21 MAY 2003

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UK opposition to euro hits record high

British Prime Minister Tony Blair's plans to bring the euro to Britain suffered another blow yesterday morning when a poll revealed a record number of Britons stand firmly against the move.
According to a Guardian/ICM poll published yesterday, opposition to Britain adopting the single European currency has reached its highest level yet, with 45 per cent of respondents saying that they would certainly vote "No" to the euro in a referendum.
A further 14 per cent said they were against the move but might be persuaded to change their minds, with less than one fifth coming out in favour of dropping the sterling.
Blair and euro sceptic Chancellor of the Exchequer Gordon Brown are this week meeting Cabinet members on an individual basis to plot out the government's stance on the euro. The meetings, expected to be spread over the next three days, give ministers their first proper chance to put their view to the two men seen to control the referendum decision.
The cabinet is due to reach its verdict in the first week of June, following three weeks of discussions based on 18 Treasury studies on the implications of the euro and the chancellor's own five tests.
"The five tests effectively define the national economic interest for our country," Brown said. "It is a guarantee that we can ensure jobs, investment and the future profitability of industry and the prosperity of the country."
Each minister goes to their meeting fresh from receiving 2,000-odd pages of Treasury background studies looking into the implications of the UK replacing the pound with the euro.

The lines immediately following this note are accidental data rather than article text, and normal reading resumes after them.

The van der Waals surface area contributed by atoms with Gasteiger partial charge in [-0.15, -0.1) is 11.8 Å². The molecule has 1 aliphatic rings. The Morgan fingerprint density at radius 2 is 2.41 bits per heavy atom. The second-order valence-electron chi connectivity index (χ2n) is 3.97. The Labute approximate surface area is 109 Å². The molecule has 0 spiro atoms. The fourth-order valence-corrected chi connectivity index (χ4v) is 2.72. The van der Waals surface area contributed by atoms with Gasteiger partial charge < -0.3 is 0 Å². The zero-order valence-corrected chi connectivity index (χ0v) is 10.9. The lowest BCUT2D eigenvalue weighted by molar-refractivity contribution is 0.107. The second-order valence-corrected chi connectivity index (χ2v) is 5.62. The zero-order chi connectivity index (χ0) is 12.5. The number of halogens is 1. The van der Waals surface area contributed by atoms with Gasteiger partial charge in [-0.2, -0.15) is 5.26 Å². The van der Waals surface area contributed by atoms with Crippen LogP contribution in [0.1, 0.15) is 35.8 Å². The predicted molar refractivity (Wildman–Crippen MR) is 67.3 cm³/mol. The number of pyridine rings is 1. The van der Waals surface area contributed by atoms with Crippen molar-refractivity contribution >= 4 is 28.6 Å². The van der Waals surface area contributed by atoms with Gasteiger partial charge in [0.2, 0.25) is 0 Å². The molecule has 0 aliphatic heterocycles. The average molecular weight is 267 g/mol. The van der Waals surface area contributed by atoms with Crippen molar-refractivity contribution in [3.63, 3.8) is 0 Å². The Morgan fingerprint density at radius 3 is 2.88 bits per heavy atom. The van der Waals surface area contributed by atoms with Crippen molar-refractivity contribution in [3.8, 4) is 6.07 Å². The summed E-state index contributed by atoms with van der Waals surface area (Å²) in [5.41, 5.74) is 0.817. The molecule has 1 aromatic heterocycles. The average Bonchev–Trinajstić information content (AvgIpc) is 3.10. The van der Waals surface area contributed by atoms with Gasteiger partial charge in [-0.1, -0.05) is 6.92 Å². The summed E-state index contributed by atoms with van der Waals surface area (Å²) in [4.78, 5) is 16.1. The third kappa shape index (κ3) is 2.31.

The face-to-face talks will conclude today, just ahead tomorrow’s cabinet meeting, which the euro is expected to dominate.
Brown also said that if the tests are met and the Cabinet decides to call a referendum, he would urge the public to back the nation's participation with the euro.
But many commentators believe this week’s ministerial meetings are meaningless, as the Chancellor is almost certain to announce in June that the five economic tests for euro entry have not been met.
Without the tests, a referendum on the euro will not take place in Britain.
Far East threat
Meanwhile, it is believed that Far East investors could pull out of Britain unless they get a clear signal that the government is preparing the groundwork to enter the euro, one foreign office minister warned on Monday.
Gordon Brown was told that if he delivers a "no" verdict in June he must show how he was working towards the objective of joining and "in the not too distant future". Investors had to be assured that Britain was trying to get ready, and if possible when it expected to be ready, the minister emphasised.
The intervention in the euro debate came from the minister responsible for the Far East, Bill Rammell. Rammell said that if the government gave the impression that it was ruling out the euro indefinitely that would be seen as a "significant U-turn" in the Far East.
Most of the key investment decisions made by Japanese and Korean investors up to now had been built on the premise "that we would go in before too long", he said. His remarks were a further indication of how Labour’s pro-euro ministers have become emboldened to press their case.
Rammell said that business in the Far East needed some degree of certainty in its planning. "They don’t want a situation in which there are sharp variations in interest rates and exchange rate between Britain and the eurozone," he said.
He added that if it the answer were a "No" it would be important to make clear that the delay is not forever, otherwise there would be a risk that they "start becoming anxious and reconsidering their positions. If it is a no we have to explain to foreign investors how we get to the point where we are ready and, if possible, when we expect to be ready."

Copyright © Newsworks Ltd. Malta.
Editor: Saviour Balzan
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